The Tennessee House of Representatives passed a bill yesterday that would largely ban displaying LGBTQ flags in public school classrooms.

The 70-24 vote in the Republican-controlled House sends the legislation to the Senate, where a final vote could happen as early as this week.

Republicans cut a heated debate short, leading Democratic Representative Justin Jones to yell that House Speaker Cameron Sexton was out of order and ignoring people’s requests to speak. Republicans responded by voting Jones out of order, halting his immediate comments.

Earlier, at least two people opposing the bill were kicked out of the gallery for talking over the proceedings as Democrats and other opponents criticized the legislation as unfairly limiting a major symbol of the LGBTQ community in schools.

The bill defines “displaying” a flag by a school or employee as exhibiting or placing the item “anywhere students may see the object.”

The measure would allow certain flags to be displayed, with exceptions for some scenarios. Approved flags include:

  • The U.S. flag
  • The official Tennessee state flag
  • A flag that cannot be disturbed or altered under § 4-1-412
  • The POW/MIA flag
  • A flag that represents an Indian tribe, as defined in 25 U.S.C. § 5304
  • A flag that represents a city, county, metropolitan government, or other political subdivision of this state
  • A flag that represents any unit, branch, or other division of the armed forces, including, but not limited to, an ROTC program
  • A flag that represents a country or political subdivision thereof
  • A flag that represents a college or university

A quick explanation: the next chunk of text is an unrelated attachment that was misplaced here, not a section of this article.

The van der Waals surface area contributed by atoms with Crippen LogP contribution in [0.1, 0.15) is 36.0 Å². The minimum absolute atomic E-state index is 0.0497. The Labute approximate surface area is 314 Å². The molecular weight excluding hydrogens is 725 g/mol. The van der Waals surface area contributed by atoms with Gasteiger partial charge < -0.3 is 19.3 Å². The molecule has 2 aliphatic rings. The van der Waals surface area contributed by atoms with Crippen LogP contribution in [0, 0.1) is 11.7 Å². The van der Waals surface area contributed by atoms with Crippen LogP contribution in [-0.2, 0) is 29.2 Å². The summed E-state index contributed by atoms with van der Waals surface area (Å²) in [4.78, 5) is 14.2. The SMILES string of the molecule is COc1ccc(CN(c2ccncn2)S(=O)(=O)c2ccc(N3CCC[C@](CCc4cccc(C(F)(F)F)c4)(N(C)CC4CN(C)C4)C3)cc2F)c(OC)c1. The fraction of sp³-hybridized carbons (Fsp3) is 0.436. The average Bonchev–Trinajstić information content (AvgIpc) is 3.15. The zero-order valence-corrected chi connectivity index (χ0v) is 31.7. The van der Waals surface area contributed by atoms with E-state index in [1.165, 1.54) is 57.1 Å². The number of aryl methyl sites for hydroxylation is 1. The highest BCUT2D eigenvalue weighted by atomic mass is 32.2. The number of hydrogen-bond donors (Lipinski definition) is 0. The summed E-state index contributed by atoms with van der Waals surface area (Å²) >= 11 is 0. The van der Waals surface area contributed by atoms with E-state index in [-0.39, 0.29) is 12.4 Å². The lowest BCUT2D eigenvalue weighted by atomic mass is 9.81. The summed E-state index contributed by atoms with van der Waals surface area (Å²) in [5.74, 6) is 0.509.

• A flag that is displayed temporarily as part of a bona fide course curriculum
  • An official school flag
  • The flag of an organization duly authorized to use a public school building; provided, that the flag of an organization duly authorized to use a public school building may only be displayed at the time and place that the organization is authorized to use school property
  • Other flags could be temporarily displayed as part of a “bona fide” course curriculum. Certain groups allowed to use school buildings may also show their flags while using the grounds under the bill.

The legislation would enforce the ban by relying on lawsuits by parents or guardians of students who attend, or are eligible to attend, public school in the district in question. The lawsuits could challenge the display of flags by a school, employee, or its agents that would not fall under the proposed criteria for which flags would be allowed in classrooms.

The Senate version of the bill would be more restrictive about who could file a lawsuit over a flag, limiting it to students, parents, or guardians of students or employees at that specific school.